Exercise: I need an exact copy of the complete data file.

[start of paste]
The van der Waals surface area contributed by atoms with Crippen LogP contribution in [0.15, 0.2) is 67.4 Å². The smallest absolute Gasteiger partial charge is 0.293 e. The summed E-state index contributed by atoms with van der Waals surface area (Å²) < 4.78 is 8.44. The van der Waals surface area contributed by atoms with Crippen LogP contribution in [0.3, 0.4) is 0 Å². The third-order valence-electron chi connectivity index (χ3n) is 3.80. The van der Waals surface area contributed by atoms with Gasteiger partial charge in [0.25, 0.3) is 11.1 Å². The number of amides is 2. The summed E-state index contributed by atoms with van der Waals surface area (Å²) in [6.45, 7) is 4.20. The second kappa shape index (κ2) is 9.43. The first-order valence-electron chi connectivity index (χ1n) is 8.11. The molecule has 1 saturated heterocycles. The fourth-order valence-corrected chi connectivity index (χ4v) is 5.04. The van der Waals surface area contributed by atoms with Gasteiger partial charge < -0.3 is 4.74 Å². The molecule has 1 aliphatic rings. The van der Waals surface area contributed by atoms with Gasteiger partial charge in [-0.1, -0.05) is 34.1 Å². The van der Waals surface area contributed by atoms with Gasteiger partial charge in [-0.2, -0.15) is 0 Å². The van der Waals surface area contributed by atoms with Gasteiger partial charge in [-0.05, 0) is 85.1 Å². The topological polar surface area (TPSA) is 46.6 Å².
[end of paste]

The van der Waals surface area contributed by atoms with Crippen LogP contribution in [0.15, 0.2) is 67.4 Å². The smallest absolute Gasteiger partial charge is 0.293 e. The summed E-state index contributed by atoms with van der Waals surface area (Å²) < 4.78 is 8.44. The van der Waals surface area contributed by atoms with Crippen LogP contribution in [0.3, 0.4) is 0 Å². The third-order valence-electron chi connectivity index (χ3n) is 3.80. The van der Waals surface area contributed by atoms with Gasteiger partial charge in [0.25, 0.3) is 11.1 Å². The number of amides is 2. The summed E-state index contributed by atoms with van der Waals surface area (Å²) in [6.45, 7) is 4.20. The second kappa shape index (κ2) is 9.43. The first-order valence-electron chi connectivity index (χ1n) is 8.11. The molecule has 1 saturated heterocycles. The fourth-order valence-corrected chi connectivity index (χ4v) is 5.04. The van der Waals surface area contributed by atoms with Gasteiger partial charge < -0.3 is 4.74 Å². The molecule has 1 aliphatic rings. The van der Waals surface area contributed by atoms with Gasteiger partial charge in [-0.1, -0.05) is 34.1 Å². The van der Waals surface area contributed by atoms with Gasteiger partial charge in [-0.2, -0.15) is 0 Å². The van der Waals surface area contributed by atoms with Gasteiger partial charge in [-0.05, 0) is 85.1 Å². The topological polar surface area (TPSA) is 46.6 Å².